He explained how re-orienting ourselves towards the idea of cultural democracy (where relevance to society is paramount and all can participate without a defined, dominant ‘culture’) would align with the change we need to equitably address climate impacts.

Later in the day, this was further explored through a session entitled ‘Equal, Diverse, Inclusive…and Green?’ with The Travelling Gallery and Birds of Paradise Theatre talking about widening access and inclusivity, whilst also trying to consider their environmental impact.

Climate change impacts will affect marginalised groups more quickly and more severely. For example, challenges around reaching rural audiences sometimes conflict with pressures to reduce travel-based emissions, and the public backlash against single use plastic negatively impacting those who need certain plastic for health reasons.

However, there are also opportunities to increase awareness, prioritisation and inclusion by considering the environmental and social dimension of changes simultaneously.

We need to anticipate and adapt to climate change

Adaptation to warmer summers, wetter winters and more intense storms was a strong theme in discussions with Green Arts community members.

In a workshop designed to anticipate, identify and manage the risks that a changing physical environment might bring, Grid Iron, The National Galleries of Scotland and Paragon Music shared their experiences and expectations for the future.

We can learn from each other

Knowledge sharing from Scottish cultural organisations and artists already making positive changes is a key focus for the Green Arts Conference.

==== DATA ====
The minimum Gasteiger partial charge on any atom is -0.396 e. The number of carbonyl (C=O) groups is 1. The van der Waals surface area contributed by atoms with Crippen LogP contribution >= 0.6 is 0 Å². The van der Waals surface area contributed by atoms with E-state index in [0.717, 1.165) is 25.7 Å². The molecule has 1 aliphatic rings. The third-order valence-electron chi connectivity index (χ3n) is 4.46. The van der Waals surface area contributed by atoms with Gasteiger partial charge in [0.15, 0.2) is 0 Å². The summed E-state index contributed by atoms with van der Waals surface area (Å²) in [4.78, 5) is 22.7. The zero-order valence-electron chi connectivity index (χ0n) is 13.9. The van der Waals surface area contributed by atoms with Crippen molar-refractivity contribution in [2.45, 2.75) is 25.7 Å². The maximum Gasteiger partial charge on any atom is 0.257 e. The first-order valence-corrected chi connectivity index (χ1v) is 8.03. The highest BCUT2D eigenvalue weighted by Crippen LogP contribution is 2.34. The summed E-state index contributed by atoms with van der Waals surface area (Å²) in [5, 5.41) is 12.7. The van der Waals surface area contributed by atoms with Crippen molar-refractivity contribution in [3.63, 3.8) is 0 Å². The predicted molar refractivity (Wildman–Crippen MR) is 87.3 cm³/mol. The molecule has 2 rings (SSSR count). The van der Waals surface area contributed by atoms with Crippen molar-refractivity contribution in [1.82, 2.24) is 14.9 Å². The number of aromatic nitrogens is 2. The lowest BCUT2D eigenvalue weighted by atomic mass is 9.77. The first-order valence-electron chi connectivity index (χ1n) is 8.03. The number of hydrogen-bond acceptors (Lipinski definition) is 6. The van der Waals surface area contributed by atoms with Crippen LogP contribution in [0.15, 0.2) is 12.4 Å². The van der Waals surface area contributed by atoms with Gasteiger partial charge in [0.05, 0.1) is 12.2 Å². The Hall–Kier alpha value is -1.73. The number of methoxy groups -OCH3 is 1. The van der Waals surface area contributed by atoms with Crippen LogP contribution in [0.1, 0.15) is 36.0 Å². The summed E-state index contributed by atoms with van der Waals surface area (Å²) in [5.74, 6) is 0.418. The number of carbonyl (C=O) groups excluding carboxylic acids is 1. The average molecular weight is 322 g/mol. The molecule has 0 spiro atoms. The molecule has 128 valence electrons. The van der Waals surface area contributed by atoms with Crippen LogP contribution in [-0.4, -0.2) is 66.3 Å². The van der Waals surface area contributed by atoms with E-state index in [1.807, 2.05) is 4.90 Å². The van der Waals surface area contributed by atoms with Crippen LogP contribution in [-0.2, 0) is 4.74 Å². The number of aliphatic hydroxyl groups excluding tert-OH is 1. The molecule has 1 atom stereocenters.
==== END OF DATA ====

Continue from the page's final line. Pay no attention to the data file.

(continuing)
In 2019 contributors included: Dundee Rep and Scottish Dance Theatre, The Stove, An Lanntair, Cryptic, Scottish Ensemble, Festivals Edinburgh, artists from Extinction Rebellion, and literature researcher Rebecca Jones.

We need to practice what we preach

At Creative Carbon Scotland, we aim to practise what we preach and demonstrate how to work more sustainably across all our work. As part of our efforts specifically for the conference this year:

  • we chose a location highly accessible via public transport (as transport emissions are one of the biggest contributors to the cultural sector’s carbon footprint)
  • we made all catering vegetarian and vegan (as reduced meat consumption is a key way to reduce one’s personal footprint)
  • we produced a digital programme and used reusable crockery, cutlery, glassware and whiteboards (as prioritising reuse over recycling and disposal is a more valued use of our resources).

The full 2019 conference report will be published in early November. The next Green Arts Conference will take place in early October 2020 in Glasgow.

Become part of Scotland’s Green Arts Community

The Green Arts Conference brings together the Green Champions and the networks and organisations that support them. It is the annual event for members of the Green Arts Initiative. The initiative is a year-round community of practice, free to join and focused on sharing resources and experiences to help the sector.

More information can be found at

Images courtesy of Creative Carbon Scotland

This article was published on 18 Oct 2019